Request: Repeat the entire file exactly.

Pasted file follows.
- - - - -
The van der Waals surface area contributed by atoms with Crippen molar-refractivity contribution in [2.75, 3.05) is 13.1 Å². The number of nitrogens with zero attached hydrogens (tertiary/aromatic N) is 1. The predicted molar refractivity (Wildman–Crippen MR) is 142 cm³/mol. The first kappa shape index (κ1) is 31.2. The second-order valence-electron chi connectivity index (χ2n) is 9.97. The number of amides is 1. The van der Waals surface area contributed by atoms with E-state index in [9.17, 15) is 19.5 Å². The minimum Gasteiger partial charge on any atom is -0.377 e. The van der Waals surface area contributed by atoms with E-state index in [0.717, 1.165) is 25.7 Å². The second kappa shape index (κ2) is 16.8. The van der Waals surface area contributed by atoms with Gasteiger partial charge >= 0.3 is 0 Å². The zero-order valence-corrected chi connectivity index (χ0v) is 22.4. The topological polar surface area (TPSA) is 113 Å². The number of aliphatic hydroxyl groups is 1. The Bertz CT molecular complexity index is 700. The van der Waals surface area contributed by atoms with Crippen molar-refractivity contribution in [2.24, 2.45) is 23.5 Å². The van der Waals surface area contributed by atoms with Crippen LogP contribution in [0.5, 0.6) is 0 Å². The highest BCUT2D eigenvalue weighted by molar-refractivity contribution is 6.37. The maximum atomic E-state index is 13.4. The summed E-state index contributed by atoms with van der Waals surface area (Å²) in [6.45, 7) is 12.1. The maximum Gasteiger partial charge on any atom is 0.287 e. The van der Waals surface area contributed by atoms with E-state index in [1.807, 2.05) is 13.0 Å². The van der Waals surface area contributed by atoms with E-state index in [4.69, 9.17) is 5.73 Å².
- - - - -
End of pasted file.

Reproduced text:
The van der Waals surface area contributed by atoms with Crippen molar-refractivity contribution in [2.75, 3.05) is 13.1 Å². The number of nitrogens with zero attached hydrogens (tertiary/aromatic N) is 1. The predicted molar refractivity (Wildman–Crippen MR) is 142 cm³/mol. The first kappa shape index (κ1) is 31.2. The second-order valence-electron chi connectivity index (χ2n) is 9.97. The number of amides is 1. The van der Waals surface area contributed by atoms with E-state index in [9.17, 15) is 19.5 Å². The minimum Gasteiger partial charge on any atom is -0.377 e. The van der Waals surface area contributed by atoms with E-state index in [0.717, 1.165) is 25.7 Å². The second kappa shape index (κ2) is 16.8. The van der Waals surface area contributed by atoms with Gasteiger partial charge >= 0.3 is 0 Å². The zero-order valence-corrected chi connectivity index (χ0v) is 22.4. The topological polar surface area (TPSA) is 113 Å². The number of aliphatic hydroxyl groups is 1. The Bertz CT molecular complexity index is 700. The van der Waals surface area contributed by atoms with Crippen molar-refractivity contribution in [2.24, 2.45) is 23.5 Å². The van der Waals surface area contributed by atoms with Crippen LogP contribution in [0.5, 0.6) is 0 Å². The highest BCUT2D eigenvalue weighted by molar-refractivity contribution is 6.37. The maximum atomic E-state index is 13.4. The summed E-state index contributed by atoms with van der Waals surface area (Å²) in [6.45, 7) is 12.1. The maximum Gasteiger partial charge on any atom is 0.287 e. The van der Waals surface area contributed by atoms with E-state index in [1.807, 2.05) is 13.0 Å². The van der Waals surface area contributed by atoms with E-state index in [4.69, 9.17) is 5.73 Å².